When you first contact us, all you will need is a brief description of your project. An initial examination of the merits of investing and the approach to be taken will be made on the basis of this, and – if we are interested – we will discuss the venture with you for the first time.

The formal investment process can typically be subdivided into the following stages:

a) Initial assessment (see above)

The merits of the business model are examined in more depth. We will also check for compliance with the refinancing conditions of the fund, in particular EU principles. You can expect the first feedback within no more than 14 days.

b) Detailed examination

The management team validates the technological approach and the stability of the business model on the basis of the market positioning to which you aspire with the help of internal and external expertise.

c) Preliminary contract/Term sheet

The preliminary contract establishes the main conditions attached to the investment, such as the right to have one’s voice heard, the right to information, the transfer/filing of industrial property rights, dilution protection and co-sale rights/obligations, as well as the assumption of costs and exclusivity.

d) Due diligence

The technical, financial and legal risks and opportunities of the investment are analysed by drawing up a report. The results of the due diligence report and the internal assessment of the investment manager form the basis upon which the committee’s decision is made.

e) Committee decision

The decision-making bodies of the IBG funds meet regularly once a month or as required.

f) Contractual negotiations and conclusion

The fine details of the contract are negotiated on the basis of the decision which is made. We use our own internal legal experts for this purpose. To expedite matters, we adopt the preliminary contract agreed earlier as the framework for the final contract.

The entire process should not take any longer than three months from the time the first enquiry is made. If the documents are well prepared and the management team makes a convincing argument, a much shorter turnaround may also be possible.

Nature of the investment

An investment is a long-term partnership. The partners depend upon one another, as their goal – the establishment and development of a healthy, successful company – is otherwise rarely, if ever achieved. Consequently, the rights and obligations of both parties are governed by investment contracts.

The investment process takes shape as a collaboration between the investors and the company in question. If everything runs according to plan, then all of the parties can be happy with the outcome, and there tends to be little need for further discussion. However, even with the most careful planning and sufficient resources, the desired outcome often fails to come to pass, or at least not on time. As a result, funding doesn’t stretch as far as planned and tensions rise. Both parties have to agree quickly on an alternative strategy and see that this is implemented. It is important for there to be different views about what is the ‘right way’ forward, but these mustn’t be allowed to put the common goal in jeopardy. For this can only be achieved in the long term for both parties if there is an atmosphere of cooperation based on partnership, but above all on professionalism.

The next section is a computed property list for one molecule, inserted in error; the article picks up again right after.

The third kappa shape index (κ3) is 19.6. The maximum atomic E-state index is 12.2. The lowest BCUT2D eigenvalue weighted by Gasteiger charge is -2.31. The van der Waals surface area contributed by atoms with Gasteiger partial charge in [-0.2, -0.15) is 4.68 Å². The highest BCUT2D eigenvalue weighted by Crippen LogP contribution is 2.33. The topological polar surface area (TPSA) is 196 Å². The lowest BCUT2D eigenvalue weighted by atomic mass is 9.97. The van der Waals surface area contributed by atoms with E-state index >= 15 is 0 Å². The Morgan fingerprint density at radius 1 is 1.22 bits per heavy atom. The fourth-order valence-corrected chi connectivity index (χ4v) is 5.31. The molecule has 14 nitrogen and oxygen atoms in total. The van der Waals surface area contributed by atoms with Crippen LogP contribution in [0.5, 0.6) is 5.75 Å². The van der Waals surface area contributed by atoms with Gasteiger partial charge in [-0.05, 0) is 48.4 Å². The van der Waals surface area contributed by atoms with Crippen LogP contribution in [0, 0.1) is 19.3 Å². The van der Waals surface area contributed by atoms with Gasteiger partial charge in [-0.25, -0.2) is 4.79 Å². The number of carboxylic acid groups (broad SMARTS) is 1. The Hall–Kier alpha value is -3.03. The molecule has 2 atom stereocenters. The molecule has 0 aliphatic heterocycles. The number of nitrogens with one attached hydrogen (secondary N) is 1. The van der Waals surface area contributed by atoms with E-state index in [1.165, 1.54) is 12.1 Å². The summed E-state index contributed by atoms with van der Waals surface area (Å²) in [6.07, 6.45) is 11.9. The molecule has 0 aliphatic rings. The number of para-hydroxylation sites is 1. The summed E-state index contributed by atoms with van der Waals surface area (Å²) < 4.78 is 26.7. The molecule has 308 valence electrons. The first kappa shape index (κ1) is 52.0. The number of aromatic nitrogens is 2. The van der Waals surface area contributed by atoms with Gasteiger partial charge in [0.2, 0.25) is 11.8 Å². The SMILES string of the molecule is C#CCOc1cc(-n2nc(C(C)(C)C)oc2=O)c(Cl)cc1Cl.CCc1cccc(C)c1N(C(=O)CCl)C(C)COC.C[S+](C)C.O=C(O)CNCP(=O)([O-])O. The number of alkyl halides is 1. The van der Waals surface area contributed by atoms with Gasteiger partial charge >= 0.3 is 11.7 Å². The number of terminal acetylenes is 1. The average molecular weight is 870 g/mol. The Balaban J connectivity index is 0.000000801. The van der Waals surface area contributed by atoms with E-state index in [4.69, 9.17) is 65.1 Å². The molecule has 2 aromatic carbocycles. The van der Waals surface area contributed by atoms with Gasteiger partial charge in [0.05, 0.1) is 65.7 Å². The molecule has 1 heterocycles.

The expertise acquired by the bmp team in the course of making many different investments helps it to guide these processes in a more purposeful way. If alternative concepts suggest this is reasonable and indeed necessary, additional funding initiatives can also be taken in order to achieve the business success we all aspire to. In such situations, the existing management capacity at the company can also be evaluated and increased if necessary.

Exit scenarios

A successful collaborative process for the development of a company culminates in the investor’s desire for the investment to be repaid or its shares sold. Ideally, a joint exit strategy should be identified from Day One; this should also determine how the investment is to be developed/monitored. Not only should silent partnerships or company loans be repaid; the exit strategy should also seek to ensure that the company’s future growth is guaranteed.

Shares which are held can be bought back, sold to industrial or financial investors, or placed with a national or international securities trading centre. bmp has suitable exit experience in all fields, and will work hand in hand with the company in question to engage the appropriate external support for these processes.